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Chris King issues bold, forward-thinking statement on climate change

Democratic gubernatorial candidate Chris King declared Thursday that Florida can fight climate change and spur the economy, while he recounted forecasters’ worst fears for Florida if sea levels and temperatures rise as scientists project.

In a lengthy statement placed as a blog post on his campaign website, King outlined his concerns for weather, sea level rise, and economic impacts to Florida under projections for the next couple of generations, declaring, “fighting climate change could be the smartest investment Florida makes this century.”

The Winter Park developer of affordable housing touted his business successes and decried that Republicans always accuse Democrats of not understanding business or the economy.

King first must win a Democratic primary in which he is facing Tallahassee Mayor Andrew Gillum and former U.S. Rep. Gwen Graham of Tallahassee. The leading Republican is Florida Agriculture Commissioner Adam Putnam, with other prominent Republicans mulling the race. Also considering a run is Democratic Miami Beach Mayor Phil Levine, whose city is literally Ground Zero for climate change risk.

“As someone who has built a business from the ground up during the biggest economic recession of our lifetime, I will tell any Republican opponent that I know how to grow Florida’s economy — and it’s not by ignoring climate change. In fact, fighting climate change could be the smartest investment Florida makes this century,” King stated in a news release.

In his post, King laid out foreboding projections, declaring, “Florida has the most property vulnerable to climate change-related flooding, with $69 billion of it at risk. Many of Florida’s coastal communities, including portions of Miami Beach and the Keys, will become chronically inundated with rising sea levels, flooding every other week on average.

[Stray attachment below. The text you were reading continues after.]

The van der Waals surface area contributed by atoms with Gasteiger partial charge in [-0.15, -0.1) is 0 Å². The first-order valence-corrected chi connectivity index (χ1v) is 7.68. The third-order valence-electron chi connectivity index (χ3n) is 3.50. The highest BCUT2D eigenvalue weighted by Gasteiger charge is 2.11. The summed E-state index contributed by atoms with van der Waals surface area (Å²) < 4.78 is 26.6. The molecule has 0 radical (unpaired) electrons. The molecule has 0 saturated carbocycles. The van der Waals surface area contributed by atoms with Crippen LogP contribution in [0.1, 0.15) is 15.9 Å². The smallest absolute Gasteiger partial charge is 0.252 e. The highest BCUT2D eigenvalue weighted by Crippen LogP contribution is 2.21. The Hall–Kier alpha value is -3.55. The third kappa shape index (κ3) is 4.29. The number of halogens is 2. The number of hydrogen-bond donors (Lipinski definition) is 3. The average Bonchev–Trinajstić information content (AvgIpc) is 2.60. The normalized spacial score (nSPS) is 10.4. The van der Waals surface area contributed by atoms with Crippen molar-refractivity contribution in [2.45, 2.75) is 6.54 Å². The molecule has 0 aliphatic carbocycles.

“Climate change is also making storms more frequent and destructive, a trend that will only get worse. Storm-related losses will increase by an average of $1.3 billion every year until 2030, a cost which will rise to $4 billion by 2050,” King continued.

The secondary economic impacts would be statewide, affecting Florida’s agriculture, manufacturing, and energy, as average temperatures rise, he added.

King then attacked policies and positions of Florida Gov Rick Scott, particularly for reportedly banning mention of climate change or global warming in the state’s environmental agencies. He also criticized the Florida Legislature for doing too little to address changes.

“Florida needs a Governor who will tackle climate change and the threat it poses to our economy head on — not one who ignores it,” King stated.

He also attacked President Donald Trump for pulling out of the Paris Climate Accords, and accused Scott of “standing idly by.”

“If Florida were to invest in renewable energy for all energy needs, we would create more than 300,000 long-term jobs in those industries,” he continued. “By 2050, our state would save $41 billion per year in health costs resulting from air pollution, the equivalent of 1.8 percent of our GDP. Energy costs would decrease, energy efficiency would increase, and lives would even be saved.”

Among proposals he outlines in his statement, many of which he had previously announced:

– Banning fracking and off-shore drilling [though the drilling issue is in federal hands.]

– Investing in renewable energy solutions.

– Supporting hurricane research and disaster-relief funding.

– Conserving and protecting valuable lands and coasts, including through the land-purchase fund set up by constitutional amendment.

– Commit Florida to the national U.S. Climate Alliance and uphold the spirit of the Paris Agreement in Florida.



Written By

Scott Powers is an Orlando-based political journalist with 30+ years’ experience, mostly at newspapers such as the Orlando Sentinel and the Columbus Dispatch. He covers local, state and federal politics and space news across much of Central Florida. His career earned numerous journalism awards for stories ranging from the Space Shuttle Columbia disaster to presidential elections to misplaced nuclear waste. He and his wife Connie have three grown children. Besides them, he’s into mystery and suspense books and movies, rock, blues, basketball, baseball, writing unpublished novels, and being amused. Email him at

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